Shireman managed the federal response to for-profit career training for the Department of Education during President Obama’s first term. He’s now a senior fellow at The Century Foundation, who points out that federal loan limits are higher for adults, who may not be able to rely on their parents’ financial support.
“They don’t have a high school guidance counselor; they’re not in a job where they could talk to their employer and check out what’s being offered,” says Shireman.
A 2012 Senate Committee report on some for-profit colleges found that many operators spent more on sales and marketing than they did on actual instruction.
Alyssa Calixto, who completed a nursing program at ITT shortly before the colleges closed, remembers her recruiter in St. Petersburg, Fla., saying again and again how flexible the school was, that the class schedule wouldn’t interfere with her job or taking care of her young daughter.
“The way she presented everything just made everything seem so exciting,” she says. “She pretty much sold me that first day, and I signed up right away.” She remembers the time it took between walking in the door and signing paperwork for tens of thousands of dollars in student loans was “probably about 30 minutes.”
Several attempts were made to reach out to ITT Tech for comment on this story. None of them were returned.
ITT Tech’s total enrollment more than doubled from 2000 to 2010. During the same period, it also expanded its course offerings into new areas like game design and law enforcement.
Many of these new programs did not lead to jobs with a “return on investment,” says Georgeta Railic, former director of career services at ITT’s Hialeah campus outside of Miami, who spent nearly 20 years with the company.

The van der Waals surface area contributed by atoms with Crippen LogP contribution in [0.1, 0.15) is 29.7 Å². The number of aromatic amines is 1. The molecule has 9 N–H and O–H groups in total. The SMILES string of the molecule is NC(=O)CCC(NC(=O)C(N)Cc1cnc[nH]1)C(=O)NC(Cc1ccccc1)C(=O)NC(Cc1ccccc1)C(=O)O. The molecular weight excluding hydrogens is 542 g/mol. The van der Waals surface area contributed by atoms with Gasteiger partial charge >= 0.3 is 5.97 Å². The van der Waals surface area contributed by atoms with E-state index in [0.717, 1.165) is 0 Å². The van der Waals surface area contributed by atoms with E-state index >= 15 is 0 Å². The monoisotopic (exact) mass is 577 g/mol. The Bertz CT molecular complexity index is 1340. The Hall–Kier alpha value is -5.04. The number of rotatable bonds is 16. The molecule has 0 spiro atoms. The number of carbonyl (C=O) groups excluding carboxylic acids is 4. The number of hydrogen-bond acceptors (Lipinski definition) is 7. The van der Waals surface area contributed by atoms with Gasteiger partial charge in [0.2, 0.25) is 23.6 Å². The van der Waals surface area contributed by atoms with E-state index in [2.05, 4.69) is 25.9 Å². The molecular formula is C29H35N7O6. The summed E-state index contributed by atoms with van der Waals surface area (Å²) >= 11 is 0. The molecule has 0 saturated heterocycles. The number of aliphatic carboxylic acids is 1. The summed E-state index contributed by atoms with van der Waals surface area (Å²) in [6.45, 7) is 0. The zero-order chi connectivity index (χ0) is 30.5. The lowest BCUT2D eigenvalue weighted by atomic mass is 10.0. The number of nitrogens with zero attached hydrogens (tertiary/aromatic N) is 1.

During the recession, Railic says, she watched with dismay as the school eliminated entrance exams and admissions screening for some programs. “The quality went down,” she says, speaking of new students, “and accordingly made everybody’s job tougher.”
As tuition costs continued to rise, by the time ITT closed, the cost of associate-degree programs reached nearly $50,000. Many students finished without job prospects that would allow them to pay off their loans.
Students who enrolled in the criminal justice program, for example, may not have been aware that no associate degree is required to become a police officer. And even with associate degrees, Railic says, poor credit and failed background checks kept many students from getting hired at local police departments.
Instead, many wound up in low-paying private security jobs. “The highest security officer position that I helped students get paid $12.50 an hour,” Railic says.
According to the Florida Board of Nursing, in 2014, just half of ITT nursing students passed their professional exam. Both the nursing and criminal justice programs were ultimately suspended at many ITT campuses.
Still, Railic says she kept hoping the school would stick to the IT and engineering programs where students had the best prospects for employment. But something in the corporate culture changed, she says. “Profits became more important than the lives of people.”